Cultural Overview

Mormon polygyny is based on the writings and teachings of Joseph Smith who, in the 1820s, advanced the idea that God is married and the heavenly family is a polygynous or plural family. God is a polygynist who loves all his children but confers on men, and not on women, an elevated spiritual essence which insures that "righteous" living men will obtain a higher spiritual standing. Men occupy leadership positions in their families and on the church council, and have the potential, in the next life, to become a godhead with dominion over all their descendants. Women are not capable of Godhood but can elevate their status through marrying a would-be God. Salvation can only occur if people create in their earthly life God's ideal family—a patriarchal organized plural family. This vision was further expanded upon under the leadership of Brigham Young, and then later under the leadership of John Taylor. In response to Taylor's insistence on following Joseph Smith's mandate to form plural families, numerous fundamentalist communities were formed in remote regions. Today, Morman fundamentalists do not consider themselves members of the Church of the Latter-Day Saints (L.D.S.), but rather as authentic Mormons who follow the teachings of the prophet Joseph Smith. They differ further from the L.D.S. Church in their belief that Adam is not a man but rather the Father or God of the planet earth. Fundamentalism rests on the presumption of infallibility in scripture as the ultimate source of moral truth. For Mormon fundamentalists this means that the Book of Mormon, the Book of Covenants and Ordinances, and, where deemed appropriate, the Bible are the primary sources.

In the early 20th century Mormon fundamentalists broke with the L.D.S. Church to form an underground church. In various remote geographical regions throughout the Rocky Mountain ridge people sought to pool their financial resources and create a United Order through the development of strong affective solidarity sustained by cooperative exchanges of food, money, labor, and daughters.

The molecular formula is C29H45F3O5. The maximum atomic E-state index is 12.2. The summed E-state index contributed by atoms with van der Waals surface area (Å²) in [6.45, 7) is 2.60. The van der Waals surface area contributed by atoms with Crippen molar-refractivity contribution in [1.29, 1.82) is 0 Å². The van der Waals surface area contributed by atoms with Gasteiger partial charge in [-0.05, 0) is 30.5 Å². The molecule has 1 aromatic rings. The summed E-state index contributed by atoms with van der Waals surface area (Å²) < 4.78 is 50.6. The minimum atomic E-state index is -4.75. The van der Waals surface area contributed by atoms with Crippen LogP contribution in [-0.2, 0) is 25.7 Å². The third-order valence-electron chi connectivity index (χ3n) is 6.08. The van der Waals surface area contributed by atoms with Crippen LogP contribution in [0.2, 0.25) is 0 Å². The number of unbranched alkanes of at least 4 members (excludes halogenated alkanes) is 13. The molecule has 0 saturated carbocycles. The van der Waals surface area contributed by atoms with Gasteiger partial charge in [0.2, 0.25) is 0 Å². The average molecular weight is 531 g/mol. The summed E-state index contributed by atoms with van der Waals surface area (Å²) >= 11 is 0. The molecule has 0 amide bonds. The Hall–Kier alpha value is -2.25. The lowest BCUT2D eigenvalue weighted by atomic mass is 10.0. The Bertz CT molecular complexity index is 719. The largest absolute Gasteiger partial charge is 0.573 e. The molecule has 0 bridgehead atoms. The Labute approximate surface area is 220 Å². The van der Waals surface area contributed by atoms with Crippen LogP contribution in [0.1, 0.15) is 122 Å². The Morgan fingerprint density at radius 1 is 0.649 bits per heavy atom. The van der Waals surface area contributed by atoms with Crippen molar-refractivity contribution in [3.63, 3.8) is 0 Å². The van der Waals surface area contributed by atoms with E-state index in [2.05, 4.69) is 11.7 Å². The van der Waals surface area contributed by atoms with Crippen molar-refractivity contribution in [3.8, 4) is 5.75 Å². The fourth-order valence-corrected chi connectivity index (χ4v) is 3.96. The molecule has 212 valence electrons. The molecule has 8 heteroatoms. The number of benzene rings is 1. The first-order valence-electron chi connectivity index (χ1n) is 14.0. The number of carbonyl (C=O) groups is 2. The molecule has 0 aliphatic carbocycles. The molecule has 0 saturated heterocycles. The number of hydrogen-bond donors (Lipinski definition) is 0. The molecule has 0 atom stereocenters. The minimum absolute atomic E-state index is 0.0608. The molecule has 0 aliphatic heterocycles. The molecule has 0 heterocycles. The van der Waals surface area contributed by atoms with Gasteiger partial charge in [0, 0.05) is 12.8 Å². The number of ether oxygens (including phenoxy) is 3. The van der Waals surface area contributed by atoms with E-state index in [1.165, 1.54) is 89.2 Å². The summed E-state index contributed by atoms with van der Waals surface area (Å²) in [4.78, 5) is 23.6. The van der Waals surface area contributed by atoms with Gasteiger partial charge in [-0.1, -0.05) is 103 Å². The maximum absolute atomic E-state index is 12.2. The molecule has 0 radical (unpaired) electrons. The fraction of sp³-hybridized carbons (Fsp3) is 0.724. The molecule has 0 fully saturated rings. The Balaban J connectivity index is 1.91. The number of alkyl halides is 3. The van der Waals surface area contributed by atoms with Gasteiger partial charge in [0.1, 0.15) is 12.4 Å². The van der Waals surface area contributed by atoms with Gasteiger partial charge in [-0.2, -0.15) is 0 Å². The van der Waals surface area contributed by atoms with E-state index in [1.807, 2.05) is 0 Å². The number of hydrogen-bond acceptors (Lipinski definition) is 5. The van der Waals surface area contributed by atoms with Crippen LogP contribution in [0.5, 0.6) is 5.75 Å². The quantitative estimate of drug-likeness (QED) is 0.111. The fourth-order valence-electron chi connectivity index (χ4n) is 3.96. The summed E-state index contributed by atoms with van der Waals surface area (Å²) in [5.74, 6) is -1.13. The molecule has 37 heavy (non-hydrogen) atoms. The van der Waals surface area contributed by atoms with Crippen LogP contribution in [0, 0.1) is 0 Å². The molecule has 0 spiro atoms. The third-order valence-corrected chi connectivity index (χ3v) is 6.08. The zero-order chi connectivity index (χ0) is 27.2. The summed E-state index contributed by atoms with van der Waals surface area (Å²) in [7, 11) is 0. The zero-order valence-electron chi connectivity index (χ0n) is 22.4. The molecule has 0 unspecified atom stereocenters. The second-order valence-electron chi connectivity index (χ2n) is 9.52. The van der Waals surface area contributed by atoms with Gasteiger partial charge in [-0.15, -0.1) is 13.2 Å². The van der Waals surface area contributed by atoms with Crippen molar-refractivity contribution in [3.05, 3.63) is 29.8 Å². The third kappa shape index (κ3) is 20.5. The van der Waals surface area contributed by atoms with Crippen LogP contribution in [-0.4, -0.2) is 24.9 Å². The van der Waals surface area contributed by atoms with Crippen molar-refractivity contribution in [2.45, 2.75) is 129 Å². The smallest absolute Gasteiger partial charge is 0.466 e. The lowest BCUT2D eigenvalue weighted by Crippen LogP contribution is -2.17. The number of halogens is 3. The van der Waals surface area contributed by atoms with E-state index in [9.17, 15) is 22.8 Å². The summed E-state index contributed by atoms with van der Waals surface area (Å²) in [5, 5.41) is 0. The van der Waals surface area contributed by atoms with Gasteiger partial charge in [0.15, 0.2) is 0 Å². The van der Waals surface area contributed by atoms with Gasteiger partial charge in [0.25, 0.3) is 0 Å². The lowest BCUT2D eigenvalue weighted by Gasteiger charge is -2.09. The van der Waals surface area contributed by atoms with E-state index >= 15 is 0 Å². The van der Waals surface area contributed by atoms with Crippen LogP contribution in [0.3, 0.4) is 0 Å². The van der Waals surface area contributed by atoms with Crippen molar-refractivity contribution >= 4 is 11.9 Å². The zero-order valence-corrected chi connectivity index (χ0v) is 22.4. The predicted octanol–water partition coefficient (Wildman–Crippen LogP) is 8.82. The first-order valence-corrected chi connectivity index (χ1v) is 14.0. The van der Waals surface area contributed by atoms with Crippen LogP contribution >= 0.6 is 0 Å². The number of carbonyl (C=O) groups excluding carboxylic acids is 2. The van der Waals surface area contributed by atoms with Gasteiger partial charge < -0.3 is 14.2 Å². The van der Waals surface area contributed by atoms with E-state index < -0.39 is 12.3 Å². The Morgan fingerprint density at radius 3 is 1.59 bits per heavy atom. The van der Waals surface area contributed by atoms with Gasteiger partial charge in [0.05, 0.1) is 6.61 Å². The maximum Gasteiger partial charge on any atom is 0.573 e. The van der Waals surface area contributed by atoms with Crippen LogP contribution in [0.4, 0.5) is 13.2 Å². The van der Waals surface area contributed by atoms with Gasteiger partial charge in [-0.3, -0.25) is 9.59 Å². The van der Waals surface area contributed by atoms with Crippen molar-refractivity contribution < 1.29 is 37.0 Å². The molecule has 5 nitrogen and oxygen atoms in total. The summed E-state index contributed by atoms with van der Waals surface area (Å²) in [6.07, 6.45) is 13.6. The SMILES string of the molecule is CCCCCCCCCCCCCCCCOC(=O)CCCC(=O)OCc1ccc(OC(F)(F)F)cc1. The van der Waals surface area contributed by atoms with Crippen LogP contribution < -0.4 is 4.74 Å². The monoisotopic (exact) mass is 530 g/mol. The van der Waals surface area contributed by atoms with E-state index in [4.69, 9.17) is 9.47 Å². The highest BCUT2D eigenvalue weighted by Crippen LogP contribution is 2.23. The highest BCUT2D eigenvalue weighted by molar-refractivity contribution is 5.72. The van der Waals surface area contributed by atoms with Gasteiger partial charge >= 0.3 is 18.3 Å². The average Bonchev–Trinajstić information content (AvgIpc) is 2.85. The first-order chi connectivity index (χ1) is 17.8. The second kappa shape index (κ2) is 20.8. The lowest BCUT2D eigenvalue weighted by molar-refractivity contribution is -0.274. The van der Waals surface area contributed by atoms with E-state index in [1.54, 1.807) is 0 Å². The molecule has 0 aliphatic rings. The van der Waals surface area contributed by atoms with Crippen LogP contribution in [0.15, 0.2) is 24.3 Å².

Each community is governed independently and maintains only nominal contact with the others. The populations range from around 350 to over 10,000 (Salt Lake City and its surrounding suburbs). The largest and oldest polygynous settlement in North America is located in three separate geographical locations known as Hildale-Colorado City-Centennial Park (until the 1960s the region was referred to as Short Creek).

Each settlement is an intentional community where its members live, or expect to live, in a polygynous or plural family. The percentage of contemporary fundamentalist families with more than one wife range between 85% and 35%, depending upon the community and historical era. This is a higher percentage than the 15-20% reported for 19th century Mormons. To date, most communities are able to hold on to most of their daughters, who continue to reside in the community, and thus they have increased in population (Quinn, 1991).

Although mandated by scripture to live a polygynous life, there is no consensus as to how best to achieve this ideal. There is a lot of variation within and between communities. For example, some communities tolerate firstcousin marriages (e.g., Montana, Mexico, and Colorado City), while Centennial Park is adamant in its disapproval. Certain families have a history of child sex abuse; others do not. There is variation in living arrangements.

"Big House" polygyny, whereby a man and all his wives live together in a single dwelling is common among the elite families in Colorado City and Centennial Park. The other fundamentalist communities overwhelmingly practice "hut" polygamy, whereby each wife has her own dwelling with the man rotating between residences. Rotation systems range from a fixed schedule to allowing the husband to follow his personal preference. In the latter case, some wives have infrequent sexual relations.

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